Thursday, April 15
Reuters reported a couple hours ago that the eruption, which happened yesterday, is intensifying and showing no signs of abating. The New York Times reported a half hour ago that the eruption isn't all that powerful (when compared to something like the 1991 eruption in the Philippines.) But there is also bad news:
Eruption Wasn’t That Powerful, but Effects May Linger
By HENRY FOUNTAIN, April 15, 2010
The Icelandic volcanic eruption that disrupted air travel in Europe on Thursday was not a particularly powerful one, experts said, but they cautioned that its effects — both on travel and the regional climate — may linger.
Bill Burton, associate director of the U.S. Geological Survey’s volcano hazards program, said the current eruption under the Eyjafjallajokull glacier bore similarities to the last eruption there, in 1821. “We seem to be reprising that episode again,” he said.
That eruption continued, on and off, until 1823. While no one can predict how long this one may last, Dr. Burton said, in vulcanology, “The past is the key to the present.”
He added, “So if the other eruption lasted for two years, this one might as well.” While an on-again, off-again eruption probably would not have much effect on air travel over the long term, it could affect the weather in Northern Europe, said Richard Wunderman, a vulcanologist with the Smithsonian Institution in Washington. The volcanic plume contains a lot of sulfur, he said, “that can become an aerosol up there that hangs around a long time reflecting sunlight.”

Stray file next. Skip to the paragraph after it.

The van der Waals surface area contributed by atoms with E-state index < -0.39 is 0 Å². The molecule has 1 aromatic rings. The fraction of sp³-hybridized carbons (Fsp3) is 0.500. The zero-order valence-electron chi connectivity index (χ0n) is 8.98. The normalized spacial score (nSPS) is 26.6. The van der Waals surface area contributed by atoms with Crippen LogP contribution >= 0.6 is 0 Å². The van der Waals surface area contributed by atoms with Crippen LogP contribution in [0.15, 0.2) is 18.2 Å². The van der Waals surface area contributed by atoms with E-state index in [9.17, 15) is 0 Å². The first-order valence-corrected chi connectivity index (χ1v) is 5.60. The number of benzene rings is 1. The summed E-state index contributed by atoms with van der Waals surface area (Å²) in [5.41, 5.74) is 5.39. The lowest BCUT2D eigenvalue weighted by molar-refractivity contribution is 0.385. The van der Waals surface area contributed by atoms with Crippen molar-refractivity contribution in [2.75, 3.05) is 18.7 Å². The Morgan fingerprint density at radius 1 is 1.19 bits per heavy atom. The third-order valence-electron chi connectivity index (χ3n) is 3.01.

“It’s not enough that it’s probably going to be cooling the whole climate,” he added. But on a regional basis it could create what is called volcano weather, with smoglike conditions.
Unlike huge volcanic blasts like that at Mount Pinatubo in the Philippines in 1991, the eruption in southern Iceland began slowly about a month ago, with a series of fissures on the side of the volcano and what vulcanologists call fire fountaining, the spewing of hot magma through vents. Dr. Burton said that it was only when the magma found a new route through the volcano earlier this week — shifting to the summit, directly under the glacial ice — that the ash-rich eruption began.
That eruption late Wednesday created a plume of ash that spread out across Northern Europe at high altitudes, forcing aviation authorities to ground flights and close airports because of the risk of damage to aircraft, particularly the engines, from abrasive silicate particles.
Dr. Burton said that when the eruption shifted to the summit, there were indications that the silica content of the ash increased. “Theoretically, the more silica-rich the ash, the more risky or greater threat there is,” he said. But any volcanic plume is dangerous. “The plane is effectively sandblasted,” he said. “Even the windows can become frosted.”
Dr. Burton said the eruption was low on a measure of power called the volcanic explosivity index — certainly nowhere near Pinatubo, which rated a 6 on the 1 to 8 scale, or the 1980 explosive eruption of Mount St. Helens in Washington State, which rated a 5.
Pinatubo spewed so much ash, dust and aerosol particles into the atmosphere that it lowered average air temperatures worldwide for several years, as the particles blocked some sunlight from reaching the Earth. So far the Icelandic eruption has spewed far less material, and its location, in the high latitudes, also reduces its global impact. “The closer to the poles, the less effect it is likely to have,” Dr. Burton said.